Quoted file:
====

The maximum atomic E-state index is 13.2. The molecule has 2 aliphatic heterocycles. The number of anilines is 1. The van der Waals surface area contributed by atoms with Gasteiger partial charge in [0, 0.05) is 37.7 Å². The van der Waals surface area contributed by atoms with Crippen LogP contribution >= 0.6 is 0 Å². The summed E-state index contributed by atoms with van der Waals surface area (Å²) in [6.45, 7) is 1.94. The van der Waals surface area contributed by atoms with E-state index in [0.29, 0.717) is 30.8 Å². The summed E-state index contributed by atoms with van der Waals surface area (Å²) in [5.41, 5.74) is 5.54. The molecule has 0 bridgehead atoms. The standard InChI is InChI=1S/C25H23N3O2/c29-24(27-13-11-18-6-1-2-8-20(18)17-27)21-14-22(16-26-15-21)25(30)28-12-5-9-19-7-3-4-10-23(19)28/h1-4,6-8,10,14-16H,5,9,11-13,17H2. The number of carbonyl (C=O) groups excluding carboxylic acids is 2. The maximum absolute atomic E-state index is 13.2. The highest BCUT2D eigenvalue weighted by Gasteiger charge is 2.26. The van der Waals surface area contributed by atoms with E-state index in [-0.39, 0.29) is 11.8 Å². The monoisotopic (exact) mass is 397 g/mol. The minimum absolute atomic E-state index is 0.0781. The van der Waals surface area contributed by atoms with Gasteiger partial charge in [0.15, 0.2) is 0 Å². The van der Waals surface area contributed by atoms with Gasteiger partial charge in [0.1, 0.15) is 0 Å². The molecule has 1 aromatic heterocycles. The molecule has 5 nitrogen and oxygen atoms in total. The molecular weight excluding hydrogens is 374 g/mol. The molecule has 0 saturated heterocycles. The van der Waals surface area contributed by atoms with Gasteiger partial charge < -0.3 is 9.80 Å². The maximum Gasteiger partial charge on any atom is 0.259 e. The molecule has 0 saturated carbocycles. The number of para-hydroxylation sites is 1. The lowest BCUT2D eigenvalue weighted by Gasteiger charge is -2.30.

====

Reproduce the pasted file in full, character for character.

The maximum atomic E-state index is 13.2. The molecule has 2 aliphatic heterocycles. The number of anilines is 1. The van der Waals surface area contributed by atoms with Gasteiger partial charge in [0, 0.05) is 37.7 Å². The van der Waals surface area contributed by atoms with Crippen LogP contribution >= 0.6 is 0 Å². The summed E-state index contributed by atoms with van der Waals surface area (Å²) in [6.45, 7) is 1.94. The van der Waals surface area contributed by atoms with E-state index in [0.29, 0.717) is 30.8 Å². The summed E-state index contributed by atoms with van der Waals surface area (Å²) in [5.41, 5.74) is 5.54. The molecule has 0 bridgehead atoms. The standard InChI is InChI=1S/C25H23N3O2/c29-24(27-13-11-18-6-1-2-8-20(18)17-27)21-14-22(16-26-15-21)25(30)28-12-5-9-19-7-3-4-10-23(19)28/h1-4,6-8,10,14-16H,5,9,11-13,17H2. The number of carbonyl (C=O) groups excluding carboxylic acids is 2. The maximum absolute atomic E-state index is 13.2. The highest BCUT2D eigenvalue weighted by Gasteiger charge is 2.26. The van der Waals surface area contributed by atoms with E-state index in [-0.39, 0.29) is 11.8 Å². The monoisotopic (exact) mass is 397 g/mol. The minimum absolute atomic E-state index is 0.0781. The van der Waals surface area contributed by atoms with Gasteiger partial charge in [0.15, 0.2) is 0 Å². The van der Waals surface area contributed by atoms with Gasteiger partial charge in [0.1, 0.15) is 0 Å². The molecule has 1 aromatic heterocycles. The molecule has 5 nitrogen and oxygen atoms in total. The molecular weight excluding hydrogens is 374 g/mol. The molecule has 0 saturated heterocycles. The van der Waals surface area contributed by atoms with Gasteiger partial charge < -0.3 is 9.80 Å². The maximum Gasteiger partial charge on any atom is 0.259 e. The molecule has 0 saturated carbocycles. The number of para-hydroxylation sites is 1. The lowest BCUT2D eigenvalue weighted by Gasteiger charge is -2.30.